The morning newsletter’s co-authors chatted about change, community and why Playbook is right for you.
Exit the Farragut West metro station last Friday morning and you would have had to push your way past a crowd filing into a line down K Street. Upon first glance, it looked like these early risers were spending their morning coffee breaks waiting to test the city’s hottest new food truck. With closer inspection, you would have seen something even more exciting: the instantly recognizable caricatures of Anna Palmer and Jake Sherman, plastered across the side of the truck under the words “Politico Playbook.” Their faces presented themselves in person, too, cheerily handing egg sandwiches, breakfast burritos and coffee to the waiting crowd.
Palmer and Sherman took over the indispensable piece of the Politico brand from pioneer Mike Allen just two months ago, and have since rolled out a long list of changes and new features, with assistance from Daniel Lippman. Photos, interviews and an upcoming 90-second audio “flash briefing” are just a few examples.
The basis for these changes? “We wanted Playbook to reflect who we are,” said Sherman. “We’re of this generation, the iPhone generation, so we wanted a product that felt current and not like you’re reading something that looks like it came out of 2008.”
The flash briefings stem from community feedback, something the pair take seriously. “You can’t imagine how many people have come up to us to say how they wish they could listen to Playbook,” said Sherman.
Their appreciation of the Playbook community is what gave way to the day’s food truck, said Palmer. “We wanted to come and do something fun and thank our readers for being part of this community, because they’re so important to us,” she said. It was clear from the line just how great that community is, and I was told equally sizable lines appeared the two previous mornings when the journalists took the truck to Capitol Hill on Wednesday and Union Station on Thursday.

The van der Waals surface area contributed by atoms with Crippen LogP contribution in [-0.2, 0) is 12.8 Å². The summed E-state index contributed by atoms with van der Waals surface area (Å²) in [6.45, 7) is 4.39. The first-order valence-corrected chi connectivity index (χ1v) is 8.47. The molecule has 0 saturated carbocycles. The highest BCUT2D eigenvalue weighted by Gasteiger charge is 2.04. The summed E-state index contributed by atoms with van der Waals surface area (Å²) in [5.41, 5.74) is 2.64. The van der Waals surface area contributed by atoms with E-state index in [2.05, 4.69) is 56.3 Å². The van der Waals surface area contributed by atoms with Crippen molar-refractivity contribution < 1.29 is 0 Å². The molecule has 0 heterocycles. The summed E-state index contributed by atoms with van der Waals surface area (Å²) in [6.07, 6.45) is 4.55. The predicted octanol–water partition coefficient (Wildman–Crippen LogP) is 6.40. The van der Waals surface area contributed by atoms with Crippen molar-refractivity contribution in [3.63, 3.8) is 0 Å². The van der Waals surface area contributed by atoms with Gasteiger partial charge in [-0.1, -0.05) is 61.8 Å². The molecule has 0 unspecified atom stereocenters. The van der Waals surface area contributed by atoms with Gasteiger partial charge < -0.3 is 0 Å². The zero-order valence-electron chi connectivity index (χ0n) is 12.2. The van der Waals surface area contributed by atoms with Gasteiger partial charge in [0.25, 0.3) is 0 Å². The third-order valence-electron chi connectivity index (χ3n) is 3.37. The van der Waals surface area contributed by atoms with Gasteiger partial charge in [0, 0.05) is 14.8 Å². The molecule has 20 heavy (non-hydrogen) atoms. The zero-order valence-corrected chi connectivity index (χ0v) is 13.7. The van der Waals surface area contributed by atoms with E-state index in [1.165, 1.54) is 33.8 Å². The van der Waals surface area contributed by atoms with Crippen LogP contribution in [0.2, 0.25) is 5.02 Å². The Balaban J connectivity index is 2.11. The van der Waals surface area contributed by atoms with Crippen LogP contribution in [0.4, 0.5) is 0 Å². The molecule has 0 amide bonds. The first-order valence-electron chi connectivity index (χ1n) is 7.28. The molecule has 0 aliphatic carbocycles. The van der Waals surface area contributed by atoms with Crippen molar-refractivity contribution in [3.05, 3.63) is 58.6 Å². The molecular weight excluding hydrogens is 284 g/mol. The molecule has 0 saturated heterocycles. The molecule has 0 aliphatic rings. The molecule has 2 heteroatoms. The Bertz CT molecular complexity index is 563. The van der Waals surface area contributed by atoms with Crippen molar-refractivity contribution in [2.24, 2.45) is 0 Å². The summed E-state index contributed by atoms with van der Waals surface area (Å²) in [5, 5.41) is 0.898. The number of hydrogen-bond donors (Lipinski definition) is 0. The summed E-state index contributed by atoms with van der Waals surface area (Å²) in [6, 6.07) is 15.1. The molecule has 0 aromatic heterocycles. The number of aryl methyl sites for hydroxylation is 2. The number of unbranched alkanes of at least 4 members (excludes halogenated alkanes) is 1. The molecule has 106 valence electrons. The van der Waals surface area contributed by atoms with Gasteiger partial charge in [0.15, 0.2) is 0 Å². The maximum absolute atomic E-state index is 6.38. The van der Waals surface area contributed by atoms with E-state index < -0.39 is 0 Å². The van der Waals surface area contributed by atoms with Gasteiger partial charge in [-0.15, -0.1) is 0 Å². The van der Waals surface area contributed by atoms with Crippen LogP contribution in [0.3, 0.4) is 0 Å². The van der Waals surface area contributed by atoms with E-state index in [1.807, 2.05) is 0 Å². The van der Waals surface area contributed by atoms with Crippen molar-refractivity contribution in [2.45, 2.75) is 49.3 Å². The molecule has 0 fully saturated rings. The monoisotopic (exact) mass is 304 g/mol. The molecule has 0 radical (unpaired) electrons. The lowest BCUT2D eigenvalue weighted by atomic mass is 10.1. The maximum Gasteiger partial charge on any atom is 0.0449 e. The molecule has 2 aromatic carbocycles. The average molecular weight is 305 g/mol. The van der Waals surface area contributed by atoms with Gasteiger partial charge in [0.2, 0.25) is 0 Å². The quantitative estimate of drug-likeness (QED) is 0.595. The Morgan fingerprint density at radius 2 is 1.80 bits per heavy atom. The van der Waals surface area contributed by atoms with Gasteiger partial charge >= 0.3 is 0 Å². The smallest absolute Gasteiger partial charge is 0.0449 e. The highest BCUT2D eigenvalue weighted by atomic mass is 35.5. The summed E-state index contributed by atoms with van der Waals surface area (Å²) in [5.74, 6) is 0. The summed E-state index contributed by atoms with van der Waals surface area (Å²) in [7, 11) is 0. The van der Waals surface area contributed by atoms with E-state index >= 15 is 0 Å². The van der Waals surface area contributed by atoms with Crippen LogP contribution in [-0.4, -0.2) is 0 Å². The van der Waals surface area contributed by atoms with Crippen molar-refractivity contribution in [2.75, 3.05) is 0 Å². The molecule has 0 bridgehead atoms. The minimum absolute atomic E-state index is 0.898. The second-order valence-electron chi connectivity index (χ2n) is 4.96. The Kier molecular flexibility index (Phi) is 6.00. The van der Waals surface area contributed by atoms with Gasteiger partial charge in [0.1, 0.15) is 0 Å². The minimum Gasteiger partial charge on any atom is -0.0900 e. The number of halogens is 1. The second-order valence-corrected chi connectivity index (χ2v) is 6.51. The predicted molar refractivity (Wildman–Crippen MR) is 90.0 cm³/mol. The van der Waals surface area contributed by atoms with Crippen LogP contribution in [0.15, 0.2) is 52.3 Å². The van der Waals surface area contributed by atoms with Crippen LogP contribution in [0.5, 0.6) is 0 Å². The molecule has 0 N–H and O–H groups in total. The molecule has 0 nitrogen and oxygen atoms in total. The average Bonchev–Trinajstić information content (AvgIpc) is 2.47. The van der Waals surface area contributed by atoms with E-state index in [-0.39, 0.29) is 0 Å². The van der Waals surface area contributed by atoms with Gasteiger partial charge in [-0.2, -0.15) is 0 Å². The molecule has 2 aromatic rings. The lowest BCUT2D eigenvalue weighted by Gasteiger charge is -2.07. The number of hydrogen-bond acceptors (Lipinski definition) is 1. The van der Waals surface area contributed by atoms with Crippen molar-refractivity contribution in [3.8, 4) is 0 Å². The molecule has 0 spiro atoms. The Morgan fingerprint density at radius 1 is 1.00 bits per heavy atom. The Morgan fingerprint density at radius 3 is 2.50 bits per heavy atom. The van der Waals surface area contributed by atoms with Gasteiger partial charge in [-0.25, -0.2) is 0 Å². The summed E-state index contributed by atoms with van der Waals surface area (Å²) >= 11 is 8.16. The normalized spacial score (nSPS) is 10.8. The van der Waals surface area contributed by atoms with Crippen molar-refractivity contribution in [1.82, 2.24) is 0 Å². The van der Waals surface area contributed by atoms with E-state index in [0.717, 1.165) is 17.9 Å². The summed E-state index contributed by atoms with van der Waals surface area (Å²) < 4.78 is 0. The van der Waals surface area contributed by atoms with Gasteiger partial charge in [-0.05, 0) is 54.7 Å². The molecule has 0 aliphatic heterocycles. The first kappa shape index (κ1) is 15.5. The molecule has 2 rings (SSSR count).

Although the Playbook food truck’s stint is over for now, fans have plenty of more events to look forward to. The truck is one of many smaller and well-curated events that the pair have been pulling off recently, like last week’s sold-out cocktail hour with civil rights icon Rep. John Lewis at the W Hotel. This week, they will meet with theSkimm’s co-founders Danielle Weisberg and Carly Zakin for a discussion at Twitter’s D.C. headquarters.
I told the duo it is unexpected they would host an event with theSkimm, a company that also fights to deliver fast, accessible news. Palmer and Sherman, however, are confident that Playbook stands ahead of the curve. This fall, they will launch Playbook Plus, a website on which they can post the most up-to-date news for readers that did not make it in the morning’s brief but is too important to hold off on until the next.
As the food truck’s last morning winded down, I confessed something to Palmer and Sherman: I am interested in politics, but I definitely do not call myself a political junkie. I asked them, is Playbook still for me?
“Yes!” Sherman assured me.
Palmer told me to think of Playbook and Politico as “the ESPN of politics: easily-digestible, understandable, and a place to have fun where we can take you into rooms that you otherwise aren’t going be able to get into.”
“Of course we were created for the obsessives,” said Sherman, “but the great thing about Playbook is so many other types of people have come along, and ultimately that’s what has made the brand great.”